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Mild Reaction in Capitol To Dubai Nasdaq Stake

As the Bush administration vowed to vigorously review for national security concerns a proposed investment in the Nasdaq Stock Market by a Dubai-controlled exchange, several senior Democrats and Republicans said Thursday that the transaction did not trouble them and predicted it would be approved.

The deal, announced Thursday morning, would be among the first to be examined under a law adopted two months ago in response to a 2006 deal sought by another company controlled by Dubai. That deal involved the acquisition of a company that managed port operations in the United States by DP World. It resulted in sharp criticism of the Bush administration for having approved the transaction, and DP World ultimately agreed to sell the American holding.

The recent law codified and expanded the mandate of an interagency committee, led by the Treasury Department, that reviews foreign investments for national security issues.

While the law does not take effect until next month, the administration said it would apply it in the review of the investment in Nasdaq. In advance of the deal, several lawmakers and other officials appear to have received briefings and assurances that it would not pose national security problems.

NBC to Offer Popular Shows To Download For Free

NBC Universal said Wednesday that it would soon permit consumers to download many of NBC’s most popular programs free to personal computers and other devices for one week immediately after their broadcasts.

The service, which is set to start in November after a test period in October, comes less than three weeks after NBC Universal said it was pulling its programs out of the highly successful iTunes service of Apple Inc. That partnership fell apart because of a dispute over Apple’s iTunes pricing policies and what NBC executives said were concerns about lack of piracy protection.

NBC’s move comes as companies throughout the television business search for new economic models in the face of enormous changes in the business. Networks continue to lose audience share, and viewers — especially many of the highly prized viewers under 30 years old — are increasingly demanding control of their program choices, insisting on being able to watch shows when, where, and how they want.

At the same time viewers are finding more and more ways, like TiVo machines, to avoid watching the commercials that have long provided the bulk of television revenue.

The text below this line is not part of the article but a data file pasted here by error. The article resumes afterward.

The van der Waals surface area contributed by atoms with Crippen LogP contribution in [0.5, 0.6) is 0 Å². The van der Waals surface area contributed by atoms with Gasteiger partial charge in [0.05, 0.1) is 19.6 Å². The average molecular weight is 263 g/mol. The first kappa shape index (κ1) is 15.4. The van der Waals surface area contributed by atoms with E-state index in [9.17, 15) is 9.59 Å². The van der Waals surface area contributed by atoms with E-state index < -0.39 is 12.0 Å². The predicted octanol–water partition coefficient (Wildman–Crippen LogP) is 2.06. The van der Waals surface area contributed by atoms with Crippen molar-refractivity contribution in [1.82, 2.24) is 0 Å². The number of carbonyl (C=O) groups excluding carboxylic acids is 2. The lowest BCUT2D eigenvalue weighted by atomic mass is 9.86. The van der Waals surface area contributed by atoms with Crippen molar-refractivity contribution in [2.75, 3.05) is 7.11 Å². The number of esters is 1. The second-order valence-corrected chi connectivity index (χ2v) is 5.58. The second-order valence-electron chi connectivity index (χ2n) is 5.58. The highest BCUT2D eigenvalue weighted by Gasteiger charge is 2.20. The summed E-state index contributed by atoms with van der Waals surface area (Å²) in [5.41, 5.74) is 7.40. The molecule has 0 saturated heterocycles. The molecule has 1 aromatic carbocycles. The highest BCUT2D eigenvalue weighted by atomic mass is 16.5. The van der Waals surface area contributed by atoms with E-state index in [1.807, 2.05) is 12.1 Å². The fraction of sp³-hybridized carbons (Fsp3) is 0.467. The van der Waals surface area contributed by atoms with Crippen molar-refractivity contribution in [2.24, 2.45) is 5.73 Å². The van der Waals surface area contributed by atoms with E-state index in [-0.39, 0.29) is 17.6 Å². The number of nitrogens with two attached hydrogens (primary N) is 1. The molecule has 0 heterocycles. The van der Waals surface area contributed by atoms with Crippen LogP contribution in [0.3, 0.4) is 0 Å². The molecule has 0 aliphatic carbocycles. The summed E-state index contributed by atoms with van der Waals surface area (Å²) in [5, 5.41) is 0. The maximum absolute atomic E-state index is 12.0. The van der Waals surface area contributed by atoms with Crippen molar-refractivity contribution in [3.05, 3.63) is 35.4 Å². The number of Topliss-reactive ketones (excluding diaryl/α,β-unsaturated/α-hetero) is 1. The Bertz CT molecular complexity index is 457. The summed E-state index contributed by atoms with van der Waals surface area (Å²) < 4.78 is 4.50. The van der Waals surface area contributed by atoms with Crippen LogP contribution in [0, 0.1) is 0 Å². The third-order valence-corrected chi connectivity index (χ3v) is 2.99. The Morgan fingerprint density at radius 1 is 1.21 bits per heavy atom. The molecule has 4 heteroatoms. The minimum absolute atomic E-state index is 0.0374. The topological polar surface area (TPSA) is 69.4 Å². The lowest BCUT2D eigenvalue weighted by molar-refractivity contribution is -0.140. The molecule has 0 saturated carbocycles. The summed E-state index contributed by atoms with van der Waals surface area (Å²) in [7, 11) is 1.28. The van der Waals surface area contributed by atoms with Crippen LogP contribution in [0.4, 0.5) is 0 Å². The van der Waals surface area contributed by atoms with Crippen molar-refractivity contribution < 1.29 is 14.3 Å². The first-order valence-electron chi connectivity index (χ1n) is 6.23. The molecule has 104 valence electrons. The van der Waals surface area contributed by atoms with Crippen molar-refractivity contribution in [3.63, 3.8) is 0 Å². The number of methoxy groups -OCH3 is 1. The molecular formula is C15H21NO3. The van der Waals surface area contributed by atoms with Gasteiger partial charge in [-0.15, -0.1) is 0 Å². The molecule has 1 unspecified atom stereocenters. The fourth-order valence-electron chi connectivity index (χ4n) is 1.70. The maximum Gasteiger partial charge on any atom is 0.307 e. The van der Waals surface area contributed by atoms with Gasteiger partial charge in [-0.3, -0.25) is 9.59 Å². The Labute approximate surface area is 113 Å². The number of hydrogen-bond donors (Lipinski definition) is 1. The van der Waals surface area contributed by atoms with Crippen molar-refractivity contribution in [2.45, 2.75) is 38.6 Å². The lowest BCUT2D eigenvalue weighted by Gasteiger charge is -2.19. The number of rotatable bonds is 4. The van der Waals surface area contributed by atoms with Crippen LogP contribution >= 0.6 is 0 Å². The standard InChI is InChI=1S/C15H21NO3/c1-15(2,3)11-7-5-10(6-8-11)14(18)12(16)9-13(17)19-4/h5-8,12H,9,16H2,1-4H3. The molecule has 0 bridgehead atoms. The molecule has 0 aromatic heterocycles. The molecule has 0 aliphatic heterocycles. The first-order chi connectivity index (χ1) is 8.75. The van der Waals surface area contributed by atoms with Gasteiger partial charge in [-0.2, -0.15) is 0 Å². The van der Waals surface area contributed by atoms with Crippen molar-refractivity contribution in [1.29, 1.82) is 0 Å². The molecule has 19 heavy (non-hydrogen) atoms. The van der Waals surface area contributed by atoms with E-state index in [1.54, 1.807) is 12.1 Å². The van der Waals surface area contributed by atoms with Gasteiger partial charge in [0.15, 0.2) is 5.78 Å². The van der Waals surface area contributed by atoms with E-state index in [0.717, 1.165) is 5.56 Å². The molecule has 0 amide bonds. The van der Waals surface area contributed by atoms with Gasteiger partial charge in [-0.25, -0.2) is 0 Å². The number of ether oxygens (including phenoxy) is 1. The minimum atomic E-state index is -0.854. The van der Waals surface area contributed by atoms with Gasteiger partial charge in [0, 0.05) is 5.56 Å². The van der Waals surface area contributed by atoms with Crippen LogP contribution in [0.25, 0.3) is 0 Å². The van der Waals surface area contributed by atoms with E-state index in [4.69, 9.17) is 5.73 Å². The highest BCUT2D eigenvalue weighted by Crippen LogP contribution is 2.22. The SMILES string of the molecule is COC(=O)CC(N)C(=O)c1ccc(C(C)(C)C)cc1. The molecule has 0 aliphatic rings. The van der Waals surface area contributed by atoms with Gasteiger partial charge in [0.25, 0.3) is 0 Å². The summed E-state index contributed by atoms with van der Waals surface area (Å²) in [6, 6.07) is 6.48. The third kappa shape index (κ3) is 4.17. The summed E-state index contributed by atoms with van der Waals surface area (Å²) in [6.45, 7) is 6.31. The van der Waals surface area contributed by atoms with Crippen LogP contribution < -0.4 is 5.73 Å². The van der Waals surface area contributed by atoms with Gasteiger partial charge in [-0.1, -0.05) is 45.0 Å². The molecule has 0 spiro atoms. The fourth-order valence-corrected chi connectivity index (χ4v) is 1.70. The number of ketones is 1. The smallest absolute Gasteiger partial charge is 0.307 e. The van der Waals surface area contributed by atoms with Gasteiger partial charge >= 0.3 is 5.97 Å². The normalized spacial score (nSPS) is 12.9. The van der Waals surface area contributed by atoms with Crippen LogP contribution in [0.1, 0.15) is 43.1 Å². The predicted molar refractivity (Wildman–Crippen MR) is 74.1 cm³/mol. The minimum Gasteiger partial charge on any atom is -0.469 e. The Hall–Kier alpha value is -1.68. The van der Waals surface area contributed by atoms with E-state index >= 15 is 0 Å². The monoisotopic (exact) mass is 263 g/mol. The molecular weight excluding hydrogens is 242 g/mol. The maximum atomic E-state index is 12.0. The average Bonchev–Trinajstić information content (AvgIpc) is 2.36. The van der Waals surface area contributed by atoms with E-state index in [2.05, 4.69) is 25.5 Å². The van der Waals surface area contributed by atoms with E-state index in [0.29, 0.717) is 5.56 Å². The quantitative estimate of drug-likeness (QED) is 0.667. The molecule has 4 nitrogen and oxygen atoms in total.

Pentagon Reviews $6 Billion In Contracts For Crimes

Military officials said Thursday that $6 billion in contracts to provide essential supplies to U.S. troops in Kuwait, Iraq and Afghanistan — including food, water and shelter — were under review by criminal investigators, double the amount the Pentagon had previously disclosed.

In addition, $88 billion in contracts and programs, including those for body armor for U.S. soldiers and materiel for Iraqi and Afghan security forces, are being audited for financial irregularities, the officials said.

Taken together, the figures, provided by the Pentagon in a hearing before the House Armed Services Committee, represent the fullest public accounting of the magnitude of a widening government investigation into bid-rigging, bribery and kickbacks by members of the military and civilians linked to the Pentagon’s purchasing system.

Until Thursday’s hearing, the Army’s most detailed public disclosure about the scale of the problem was that $3 billion in contracts awarded by the Kuwait office were under review.

At the hearing, a panel of high-ranking Defense Department officials described a war-zone procurement system in disarray. They said that the Pentagon failed to provide adequate training for contracting officers for their assignments, offered insufficient oversight of contracting officers’ activities and hadn’t put in place early warning systems to catch officers who violated the law.

Germany’s Commercial Ties With Iran Prove Hard to Cut

As European leaders argue about whether to tighten sanctions against Iran, the debate is not just diplomatic. Here in this industrial city, German exporters gathered on Tuesday to learn about “market opportunities” in Iran that they complain are drying up.

Germany has long been one of Tehran’s largest trading partners, but its exports to Iran plunged nearly 18 percent in the first half of this year. Businessmen at the chamber of commerce here blamed the legal uncertainties of doing business in Iran for the trend.

Still, Rolf Weitowitz, a representative of the German Office for Foreign Trade, told the group that Iran was eager to buy all sorts of capital goods that German companies specialize in making: turbines for power plants, water-treatment systems, monorails, even windmill farms.

Iran, he said, would offer “promising potential for German suppliers and partners” — if only the political atmosphere had not been soured by the dispute over Iran’s nuclear ambitions, the U.N. sanctions over the same issue, and the anti-Israel comments of Iran’s president, Mahmoud Ahmadinejad.

To some critics, the mere fact that this meeting was held illustrates why Germany is not taking as hard a line toward Iran as the United States or France. German companies, they say, are determined to preserve their ties to a country that has been one of their most durable trading partners.